If you’ve been researching cryptocurrency and blockchain technology for some time now, you’ve likely come across the terms Proof of Work (POW) and Proof of Stake (POS). Though these terms may seem like overly specific technical jargon, they are actually as fundamental to cryptocurrency as blockchain itself. 

The security, decentralization, and functionality of digital assets are largely influenced by which of these systems a given blockchain network uses. This article will specifically examine the Proof of Stake system, its role, its differences from Proof of Work, and specific blockchains that use it.

Understanding consensus mechanisms

Proof of Stake and Proof of Work are different types of consensus mechanisms. A consensus mechanism is a function of blockchain networks that ensures nodes can agree on which state of the ledger is accurate. As many are aware, a blockchain is a timestamped history of all transactions that take place on a network. These transactions are stored in blocks, which are arranged linearly such that every new block contains a reference to the block before it. This ensures blocks are arranged in chronological order in a complete chain of transactions, hence forming a blockchain.

However, this system alone cannot sustain a decentralized monetary network. Firstly, with thousands of nodes capable of producing blocks, there is yet no authority to determine which block the network should store transactions in next. Furthermore, if all nodes are able to spam the network with blocks free of consequence, then network security drops. If one block is validated which contains illegitimate transactions, then the network’s integrity is sullied.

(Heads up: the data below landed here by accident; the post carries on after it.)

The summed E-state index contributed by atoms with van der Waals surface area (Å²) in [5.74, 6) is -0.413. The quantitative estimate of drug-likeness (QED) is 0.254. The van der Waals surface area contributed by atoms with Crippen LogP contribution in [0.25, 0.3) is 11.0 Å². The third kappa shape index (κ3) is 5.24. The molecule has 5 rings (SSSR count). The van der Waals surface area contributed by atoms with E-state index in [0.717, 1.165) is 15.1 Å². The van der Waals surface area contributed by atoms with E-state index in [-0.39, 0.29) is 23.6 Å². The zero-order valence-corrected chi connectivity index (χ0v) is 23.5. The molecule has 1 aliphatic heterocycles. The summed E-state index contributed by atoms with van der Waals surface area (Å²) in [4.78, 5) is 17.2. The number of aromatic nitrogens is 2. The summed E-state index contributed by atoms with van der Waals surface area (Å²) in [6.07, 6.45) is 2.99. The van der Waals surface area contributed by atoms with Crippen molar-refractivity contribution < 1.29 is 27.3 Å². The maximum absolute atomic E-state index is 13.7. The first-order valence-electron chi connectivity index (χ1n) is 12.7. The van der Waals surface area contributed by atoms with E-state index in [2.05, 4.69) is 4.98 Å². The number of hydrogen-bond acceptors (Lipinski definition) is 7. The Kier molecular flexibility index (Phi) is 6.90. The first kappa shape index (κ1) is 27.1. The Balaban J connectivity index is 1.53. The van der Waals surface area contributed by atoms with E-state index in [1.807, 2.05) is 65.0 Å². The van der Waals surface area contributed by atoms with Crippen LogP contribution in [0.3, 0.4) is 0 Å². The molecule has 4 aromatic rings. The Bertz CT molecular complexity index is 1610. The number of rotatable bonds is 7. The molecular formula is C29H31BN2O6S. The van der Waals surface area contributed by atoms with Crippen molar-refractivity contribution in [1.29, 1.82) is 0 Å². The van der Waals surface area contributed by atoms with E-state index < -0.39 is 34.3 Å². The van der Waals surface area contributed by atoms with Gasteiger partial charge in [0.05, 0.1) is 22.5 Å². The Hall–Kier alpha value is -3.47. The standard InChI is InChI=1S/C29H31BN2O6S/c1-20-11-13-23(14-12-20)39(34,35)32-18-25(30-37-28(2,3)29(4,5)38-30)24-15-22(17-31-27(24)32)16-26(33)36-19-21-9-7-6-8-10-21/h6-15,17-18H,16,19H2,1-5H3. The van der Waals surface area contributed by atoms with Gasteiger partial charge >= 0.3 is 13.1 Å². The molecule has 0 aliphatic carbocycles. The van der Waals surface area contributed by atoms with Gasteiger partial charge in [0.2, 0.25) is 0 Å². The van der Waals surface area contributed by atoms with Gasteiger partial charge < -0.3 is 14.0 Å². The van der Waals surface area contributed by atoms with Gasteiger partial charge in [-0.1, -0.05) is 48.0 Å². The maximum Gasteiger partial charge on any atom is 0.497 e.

This is unlikely to happen, as thousands of other network nodes are constantly validating the state of the ledger and the legitimacy of each transaction in a block. However, measures must be taken to ensure nodes are disincentivized from dishonest behaviour to begin with.  Thankfully, consensus mechanisms help create consensus among nodes regarding the one true state of the blockchain, in a fair and unbiased manner. They also provide the right incentive structures for rewarding honest network participants, while punishing dishonest ones. POS and POW systems both achieve decentralized network consensus, but in different ways.

What is the difference between Proof-of-Stake and Proof-of-Work?

Proof of Work and Proof of Stake are both used to validate and secure a blockchain. However, they are very different from each other. Let's take a look at the key differences between the Proof of Work and Proof of Stake models.

Proof of Work